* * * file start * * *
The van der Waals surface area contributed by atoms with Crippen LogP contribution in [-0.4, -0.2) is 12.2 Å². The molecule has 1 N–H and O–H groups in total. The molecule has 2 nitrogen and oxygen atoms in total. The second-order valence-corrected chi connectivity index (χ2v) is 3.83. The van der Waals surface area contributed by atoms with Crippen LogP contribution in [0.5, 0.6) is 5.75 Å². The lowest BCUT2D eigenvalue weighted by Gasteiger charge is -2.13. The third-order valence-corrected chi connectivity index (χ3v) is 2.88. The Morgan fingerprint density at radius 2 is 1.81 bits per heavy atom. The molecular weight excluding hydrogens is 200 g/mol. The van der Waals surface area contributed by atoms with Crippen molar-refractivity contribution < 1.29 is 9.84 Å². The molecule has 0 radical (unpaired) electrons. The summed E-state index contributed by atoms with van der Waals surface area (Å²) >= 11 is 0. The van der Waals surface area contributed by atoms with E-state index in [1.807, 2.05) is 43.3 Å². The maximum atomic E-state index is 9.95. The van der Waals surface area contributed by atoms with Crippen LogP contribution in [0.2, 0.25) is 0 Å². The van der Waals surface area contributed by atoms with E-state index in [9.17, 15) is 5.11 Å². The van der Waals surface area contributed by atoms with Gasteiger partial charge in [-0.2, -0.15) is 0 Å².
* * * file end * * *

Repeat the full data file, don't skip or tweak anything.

The van der Waals surface area contributed by atoms with Crippen LogP contribution in [-0.4, -0.2) is 12.2 Å². The molecule has 1 N–H and O–H groups in total. The molecule has 2 nitrogen and oxygen atoms in total. The second-order valence-corrected chi connectivity index (χ2v) is 3.83. The van der Waals surface area contributed by atoms with Crippen LogP contribution in [0.5, 0.6) is 5.75 Å². The lowest BCUT2D eigenvalue weighted by Gasteiger charge is -2.13. The third-order valence-corrected chi connectivity index (χ3v) is 2.88. The Morgan fingerprint density at radius 2 is 1.81 bits per heavy atom. The molecular weight excluding hydrogens is 200 g/mol. The van der Waals surface area contributed by atoms with Crippen molar-refractivity contribution < 1.29 is 9.84 Å². The molecule has 0 radical (unpaired) electrons. The summed E-state index contributed by atoms with van der Waals surface area (Å²) >= 11 is 0. The van der Waals surface area contributed by atoms with E-state index in [1.807, 2.05) is 43.3 Å². The maximum atomic E-state index is 9.95. The van der Waals surface area contributed by atoms with Crippen LogP contribution in [0.2, 0.25) is 0 Å². The van der Waals surface area contributed by atoms with E-state index in [9.17, 15) is 5.11 Å². The van der Waals surface area contributed by atoms with Gasteiger partial charge in [-0.2, -0.15) is 0 Å².